Business inventories: Which way will the retail wind blow?

Phalguni Soni

How will this week’s consumption indicators impact debt securities? (Part 7 of 8)

(Continued from Part 6)

What is the manufacturing and trade inventories and sales report?

The manufacturing and trade inventories and sales report for January will be released on Thursday, March 13, by the U.S. Census Bureau.

The Manufacturing and Trade Inventory and Sales estimates are based on data from three surveys: the Monthly Retail Trade Survey, the Monthly Wholesale Trade Survey, and the Manufacturers’ Shipments, Inventories, and Orders Survey. Unlike the wholesale trade report, which includes only inventories held by wholesalers, the business inventories in this report represent the combined dollar value of inventories held by manufacturers, wholesalers, and retailers. “Sales” refer to the value of shipments made by manufacturers.


The combined value of distributive trade sales and manufacturers’ shipments for December, adjusted for seasonal and trading-day differences but not for price changes, was estimated at $1,317.7 billion—an increase of 0.1% month-on-month, and 3.8% year-on-year.


Manufacturer and trade inventories, adjusted for seasonal variations but not for price changes, were estimated at $1,707.9 billion at the end of December—an increase of 0.5% month-on-month and 4.4% year-on-year.

Inventory-to-sales ratio

The total business inventory-to-sales ratio came in at 1.30 for December 2013—marginally higher than the 1.29 recorded in December 2012.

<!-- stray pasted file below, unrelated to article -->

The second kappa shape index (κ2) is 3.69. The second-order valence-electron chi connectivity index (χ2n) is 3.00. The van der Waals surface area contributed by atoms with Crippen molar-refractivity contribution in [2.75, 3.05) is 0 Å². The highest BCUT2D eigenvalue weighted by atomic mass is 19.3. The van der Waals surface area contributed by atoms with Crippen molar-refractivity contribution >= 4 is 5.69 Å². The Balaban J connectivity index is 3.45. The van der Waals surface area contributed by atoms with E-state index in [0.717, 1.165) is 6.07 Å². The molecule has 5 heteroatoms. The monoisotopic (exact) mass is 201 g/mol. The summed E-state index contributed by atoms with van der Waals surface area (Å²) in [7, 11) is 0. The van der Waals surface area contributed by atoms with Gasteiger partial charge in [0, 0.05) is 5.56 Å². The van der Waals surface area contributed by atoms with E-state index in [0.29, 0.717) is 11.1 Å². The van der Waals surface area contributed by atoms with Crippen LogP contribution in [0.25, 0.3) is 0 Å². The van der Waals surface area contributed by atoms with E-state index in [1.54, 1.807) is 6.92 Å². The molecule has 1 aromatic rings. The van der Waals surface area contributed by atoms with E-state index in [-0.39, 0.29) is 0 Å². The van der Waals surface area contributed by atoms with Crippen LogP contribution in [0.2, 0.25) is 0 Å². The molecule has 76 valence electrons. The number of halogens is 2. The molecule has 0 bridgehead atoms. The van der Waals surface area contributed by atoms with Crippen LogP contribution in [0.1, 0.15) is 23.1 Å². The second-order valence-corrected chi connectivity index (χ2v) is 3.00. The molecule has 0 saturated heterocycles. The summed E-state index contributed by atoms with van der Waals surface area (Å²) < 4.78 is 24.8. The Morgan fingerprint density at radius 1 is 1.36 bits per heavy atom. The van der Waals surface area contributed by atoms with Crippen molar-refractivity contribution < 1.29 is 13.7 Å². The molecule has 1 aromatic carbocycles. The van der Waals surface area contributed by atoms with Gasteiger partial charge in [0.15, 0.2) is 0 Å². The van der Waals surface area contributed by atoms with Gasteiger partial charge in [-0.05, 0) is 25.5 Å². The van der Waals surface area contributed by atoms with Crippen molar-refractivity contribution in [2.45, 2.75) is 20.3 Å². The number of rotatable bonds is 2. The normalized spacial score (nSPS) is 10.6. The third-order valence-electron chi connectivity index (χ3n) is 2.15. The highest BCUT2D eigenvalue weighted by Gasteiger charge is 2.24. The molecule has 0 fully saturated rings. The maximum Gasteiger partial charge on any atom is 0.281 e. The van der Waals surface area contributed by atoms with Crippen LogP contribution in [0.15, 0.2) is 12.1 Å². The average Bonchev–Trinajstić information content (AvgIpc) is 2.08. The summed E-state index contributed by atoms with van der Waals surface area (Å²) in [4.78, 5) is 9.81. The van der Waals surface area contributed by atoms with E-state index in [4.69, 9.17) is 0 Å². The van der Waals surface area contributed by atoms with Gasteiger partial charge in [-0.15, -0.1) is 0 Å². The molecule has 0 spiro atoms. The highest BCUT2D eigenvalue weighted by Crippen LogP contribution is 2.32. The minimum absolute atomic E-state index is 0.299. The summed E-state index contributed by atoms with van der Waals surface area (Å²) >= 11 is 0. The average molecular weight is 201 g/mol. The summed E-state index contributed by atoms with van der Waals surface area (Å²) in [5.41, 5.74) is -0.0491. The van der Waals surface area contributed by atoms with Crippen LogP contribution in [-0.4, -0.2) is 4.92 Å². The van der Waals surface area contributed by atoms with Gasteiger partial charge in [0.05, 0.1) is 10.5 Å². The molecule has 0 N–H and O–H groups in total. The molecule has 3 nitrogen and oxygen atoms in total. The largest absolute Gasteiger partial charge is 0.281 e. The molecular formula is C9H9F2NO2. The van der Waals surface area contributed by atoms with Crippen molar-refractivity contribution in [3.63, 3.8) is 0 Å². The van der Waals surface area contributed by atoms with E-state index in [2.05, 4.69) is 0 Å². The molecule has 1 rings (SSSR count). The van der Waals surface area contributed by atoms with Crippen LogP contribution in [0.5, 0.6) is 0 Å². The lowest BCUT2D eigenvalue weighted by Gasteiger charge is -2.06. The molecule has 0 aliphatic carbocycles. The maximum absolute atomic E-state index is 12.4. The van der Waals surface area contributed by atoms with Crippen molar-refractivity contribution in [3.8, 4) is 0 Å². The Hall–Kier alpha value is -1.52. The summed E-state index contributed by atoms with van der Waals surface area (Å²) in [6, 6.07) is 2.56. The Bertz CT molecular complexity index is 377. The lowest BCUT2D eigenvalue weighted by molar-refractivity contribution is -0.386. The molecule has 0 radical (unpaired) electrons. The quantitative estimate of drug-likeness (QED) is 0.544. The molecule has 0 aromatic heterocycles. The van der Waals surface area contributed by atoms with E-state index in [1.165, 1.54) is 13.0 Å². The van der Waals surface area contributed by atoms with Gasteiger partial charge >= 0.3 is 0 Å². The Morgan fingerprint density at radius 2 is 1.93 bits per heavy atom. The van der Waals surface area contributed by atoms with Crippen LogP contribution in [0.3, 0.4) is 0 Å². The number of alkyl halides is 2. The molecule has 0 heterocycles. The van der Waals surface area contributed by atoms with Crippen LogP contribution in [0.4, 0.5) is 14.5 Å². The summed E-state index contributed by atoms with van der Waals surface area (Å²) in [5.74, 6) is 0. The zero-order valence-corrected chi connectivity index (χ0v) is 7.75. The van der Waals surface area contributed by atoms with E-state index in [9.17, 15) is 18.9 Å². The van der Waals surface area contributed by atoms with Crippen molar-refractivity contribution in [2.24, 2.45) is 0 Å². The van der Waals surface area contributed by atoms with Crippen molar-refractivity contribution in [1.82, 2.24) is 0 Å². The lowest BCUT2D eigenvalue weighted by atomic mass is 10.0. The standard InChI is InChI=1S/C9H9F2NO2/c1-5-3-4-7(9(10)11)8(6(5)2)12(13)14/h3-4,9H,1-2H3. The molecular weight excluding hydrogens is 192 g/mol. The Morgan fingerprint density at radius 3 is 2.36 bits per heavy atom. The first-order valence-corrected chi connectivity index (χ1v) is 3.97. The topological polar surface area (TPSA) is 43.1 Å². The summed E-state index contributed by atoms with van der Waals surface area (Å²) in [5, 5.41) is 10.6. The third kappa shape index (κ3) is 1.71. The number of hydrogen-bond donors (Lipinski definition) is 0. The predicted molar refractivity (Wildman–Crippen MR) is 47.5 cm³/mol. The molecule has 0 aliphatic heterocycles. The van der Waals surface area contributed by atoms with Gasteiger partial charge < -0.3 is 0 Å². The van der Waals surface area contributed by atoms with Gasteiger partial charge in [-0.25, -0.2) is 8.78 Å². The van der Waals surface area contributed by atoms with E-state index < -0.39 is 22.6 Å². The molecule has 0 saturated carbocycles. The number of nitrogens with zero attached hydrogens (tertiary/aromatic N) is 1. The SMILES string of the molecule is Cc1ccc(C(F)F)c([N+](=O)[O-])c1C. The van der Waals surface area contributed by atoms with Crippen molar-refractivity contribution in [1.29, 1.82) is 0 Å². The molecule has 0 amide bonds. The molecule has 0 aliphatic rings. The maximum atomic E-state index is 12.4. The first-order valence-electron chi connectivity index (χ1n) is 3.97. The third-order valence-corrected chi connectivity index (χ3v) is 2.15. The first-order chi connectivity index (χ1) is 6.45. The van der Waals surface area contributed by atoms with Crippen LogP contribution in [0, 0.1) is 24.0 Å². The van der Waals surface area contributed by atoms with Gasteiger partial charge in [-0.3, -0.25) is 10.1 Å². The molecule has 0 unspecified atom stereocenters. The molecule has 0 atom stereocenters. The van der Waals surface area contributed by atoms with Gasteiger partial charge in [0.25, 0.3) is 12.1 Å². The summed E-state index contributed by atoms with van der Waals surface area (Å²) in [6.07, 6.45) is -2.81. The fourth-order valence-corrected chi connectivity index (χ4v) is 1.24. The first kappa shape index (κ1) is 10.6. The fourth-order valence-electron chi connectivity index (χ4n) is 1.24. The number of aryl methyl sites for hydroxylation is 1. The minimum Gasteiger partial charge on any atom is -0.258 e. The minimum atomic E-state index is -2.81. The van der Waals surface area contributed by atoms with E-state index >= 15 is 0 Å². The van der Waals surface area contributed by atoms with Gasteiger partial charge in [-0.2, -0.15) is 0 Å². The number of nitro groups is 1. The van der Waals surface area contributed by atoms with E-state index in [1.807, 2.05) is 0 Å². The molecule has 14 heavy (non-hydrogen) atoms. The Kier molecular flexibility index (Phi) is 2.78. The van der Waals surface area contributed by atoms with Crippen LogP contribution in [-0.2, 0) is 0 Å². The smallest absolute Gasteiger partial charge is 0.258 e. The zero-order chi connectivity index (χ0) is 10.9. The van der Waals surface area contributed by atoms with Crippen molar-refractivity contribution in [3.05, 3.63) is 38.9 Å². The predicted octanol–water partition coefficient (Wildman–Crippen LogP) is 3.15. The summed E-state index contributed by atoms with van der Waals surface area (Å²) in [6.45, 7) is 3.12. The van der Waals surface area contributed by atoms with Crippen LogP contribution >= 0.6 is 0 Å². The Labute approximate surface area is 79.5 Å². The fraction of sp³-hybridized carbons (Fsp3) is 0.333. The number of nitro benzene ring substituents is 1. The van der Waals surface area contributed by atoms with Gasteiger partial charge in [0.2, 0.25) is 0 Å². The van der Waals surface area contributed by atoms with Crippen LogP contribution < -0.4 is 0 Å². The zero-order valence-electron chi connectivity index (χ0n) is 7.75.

What’s the relevance of the wholesale trade and inventories reports to fixed income investors?

Increasing inventories could imply a ramp-up of raw material or finished goods stock in anticipation of future shortages or future demand for finished goods or slowing production and sales leading to a build-up in inventories. An increasing inventories-to-sales ratio may also imply that inventories have grown at a faster pace than sales, which would imply that consumer sentiment is down and the economy may be contracting. Other factors remaining constant, an economic contraction would mean a falling interest rate environment to spur investment and consumption and rising bond prices. A falling inventory-to-sales ratio would imply the opposite, impacting fixed income ETFs like HYG, LQD, and TLT.

Another release this week will be an important signal for companies like Wal-Mart (WMT) and Target (TGT). To read about perhaps one of the most relevant indicators of consumer sentiment, read on to Part 8 of this series.

Continue to Part 8

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